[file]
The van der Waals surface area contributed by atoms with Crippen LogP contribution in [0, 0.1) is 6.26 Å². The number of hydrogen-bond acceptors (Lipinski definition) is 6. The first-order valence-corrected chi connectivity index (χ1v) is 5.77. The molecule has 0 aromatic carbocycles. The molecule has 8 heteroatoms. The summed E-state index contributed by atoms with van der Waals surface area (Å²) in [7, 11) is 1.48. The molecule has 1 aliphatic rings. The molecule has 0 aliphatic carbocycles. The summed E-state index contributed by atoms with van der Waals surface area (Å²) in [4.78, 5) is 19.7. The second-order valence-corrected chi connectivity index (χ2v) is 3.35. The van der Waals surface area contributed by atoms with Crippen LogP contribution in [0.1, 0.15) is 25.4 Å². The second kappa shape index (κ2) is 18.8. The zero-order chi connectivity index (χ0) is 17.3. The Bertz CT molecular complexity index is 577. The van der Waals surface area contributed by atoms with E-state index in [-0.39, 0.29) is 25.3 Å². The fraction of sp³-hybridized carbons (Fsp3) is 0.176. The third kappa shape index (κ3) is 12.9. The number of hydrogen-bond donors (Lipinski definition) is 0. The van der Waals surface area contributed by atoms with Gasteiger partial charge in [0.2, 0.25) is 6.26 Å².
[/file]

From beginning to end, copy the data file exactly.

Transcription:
The van der Waals surface area contributed by atoms with Crippen LogP contribution in [0, 0.1) is 6.26 Å². The number of hydrogen-bond acceptors (Lipinski definition) is 6. The first-order valence-corrected chi connectivity index (χ1v) is 5.77. The molecule has 0 aromatic carbocycles. The molecule has 8 heteroatoms. The summed E-state index contributed by atoms with van der Waals surface area (Å²) in [7, 11) is 1.48. The molecule has 1 aliphatic rings. The molecule has 0 aliphatic carbocycles. The summed E-state index contributed by atoms with van der Waals surface area (Å²) in [4.78, 5) is 19.7. The second-order valence-corrected chi connectivity index (χ2v) is 3.35. The van der Waals surface area contributed by atoms with Crippen LogP contribution in [0.1, 0.15) is 25.4 Å². The second kappa shape index (κ2) is 18.8. The zero-order chi connectivity index (χ0) is 17.3. The Bertz CT molecular complexity index is 577. The van der Waals surface area contributed by atoms with E-state index in [-0.39, 0.29) is 25.3 Å². The fraction of sp³-hybridized carbons (Fsp3) is 0.176. The third kappa shape index (κ3) is 12.9. The number of hydrogen-bond donors (Lipinski definition) is 0. The van der Waals surface area contributed by atoms with Gasteiger partial charge in [0.2, 0.25) is 6.26 Å².